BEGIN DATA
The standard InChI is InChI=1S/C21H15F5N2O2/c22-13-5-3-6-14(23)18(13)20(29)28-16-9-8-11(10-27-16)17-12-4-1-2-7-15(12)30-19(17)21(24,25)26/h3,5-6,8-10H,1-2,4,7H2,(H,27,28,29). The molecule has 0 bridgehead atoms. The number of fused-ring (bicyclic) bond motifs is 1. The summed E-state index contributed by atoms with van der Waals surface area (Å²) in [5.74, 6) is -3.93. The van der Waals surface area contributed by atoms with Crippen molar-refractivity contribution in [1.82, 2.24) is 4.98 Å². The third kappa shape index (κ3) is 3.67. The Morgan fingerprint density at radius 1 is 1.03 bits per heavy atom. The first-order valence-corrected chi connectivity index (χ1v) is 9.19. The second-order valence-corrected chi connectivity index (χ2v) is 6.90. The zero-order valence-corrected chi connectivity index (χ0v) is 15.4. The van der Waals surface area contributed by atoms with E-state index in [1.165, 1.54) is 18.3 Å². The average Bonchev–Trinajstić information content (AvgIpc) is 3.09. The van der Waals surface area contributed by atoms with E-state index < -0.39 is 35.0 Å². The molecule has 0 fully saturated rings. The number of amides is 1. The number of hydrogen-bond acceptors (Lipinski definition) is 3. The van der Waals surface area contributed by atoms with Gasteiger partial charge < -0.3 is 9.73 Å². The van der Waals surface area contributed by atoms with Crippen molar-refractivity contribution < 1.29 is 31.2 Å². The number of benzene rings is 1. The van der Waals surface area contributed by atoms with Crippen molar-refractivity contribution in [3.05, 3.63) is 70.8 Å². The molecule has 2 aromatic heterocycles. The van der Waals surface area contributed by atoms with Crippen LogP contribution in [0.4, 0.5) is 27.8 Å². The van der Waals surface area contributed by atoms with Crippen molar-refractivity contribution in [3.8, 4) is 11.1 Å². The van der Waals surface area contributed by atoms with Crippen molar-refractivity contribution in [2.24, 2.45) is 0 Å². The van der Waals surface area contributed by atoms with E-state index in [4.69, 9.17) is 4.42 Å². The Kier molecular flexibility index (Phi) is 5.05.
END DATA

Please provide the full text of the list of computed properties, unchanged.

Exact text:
The standard InChI is InChI=1S/C21H15F5N2O2/c22-13-5-3-6-14(23)18(13)20(29)28-16-9-8-11(10-27-16)17-12-4-1-2-7-15(12)30-19(17)21(24,25)26/h3,5-6,8-10H,1-2,4,7H2,(H,27,28,29). The molecule has 0 bridgehead atoms. The number of fused-ring (bicyclic) bond motifs is 1. The summed E-state index contributed by atoms with van der Waals surface area (Å²) in [5.74, 6) is -3.93. The van der Waals surface area contributed by atoms with Crippen molar-refractivity contribution in [1.82, 2.24) is 4.98 Å². The third kappa shape index (κ3) is 3.67. The Morgan fingerprint density at radius 1 is 1.03 bits per heavy atom. The first-order valence-corrected chi connectivity index (χ1v) is 9.19. The second-order valence-corrected chi connectivity index (χ2v) is 6.90. The zero-order valence-corrected chi connectivity index (χ0v) is 15.4. The van der Waals surface area contributed by atoms with E-state index in [1.165, 1.54) is 18.3 Å². The average Bonchev–Trinajstić information content (AvgIpc) is 3.09. The van der Waals surface area contributed by atoms with E-state index < -0.39 is 35.0 Å². The molecule has 0 fully saturated rings. The number of amides is 1. The number of hydrogen-bond acceptors (Lipinski definition) is 3. The van der Waals surface area contributed by atoms with Gasteiger partial charge < -0.3 is 9.73 Å². The van der Waals surface area contributed by atoms with Crippen molar-refractivity contribution < 1.29 is 31.2 Å². The number of benzene rings is 1. The van der Waals surface area contributed by atoms with Crippen molar-refractivity contribution in [3.05, 3.63) is 70.8 Å². The molecule has 2 aromatic heterocycles. The van der Waals surface area contributed by atoms with Crippen LogP contribution in [0.4, 0.5) is 27.8 Å². The van der Waals surface area contributed by atoms with Crippen molar-refractivity contribution in [3.8, 4) is 11.1 Å². The van der Waals surface area contributed by atoms with Crippen molar-refractivity contribution in [2.24, 2.45) is 0 Å². The van der Waals surface area contributed by atoms with E-state index in [4.69, 9.17) is 4.42 Å². The Kier molecular flexibility index (Phi) is 5.05.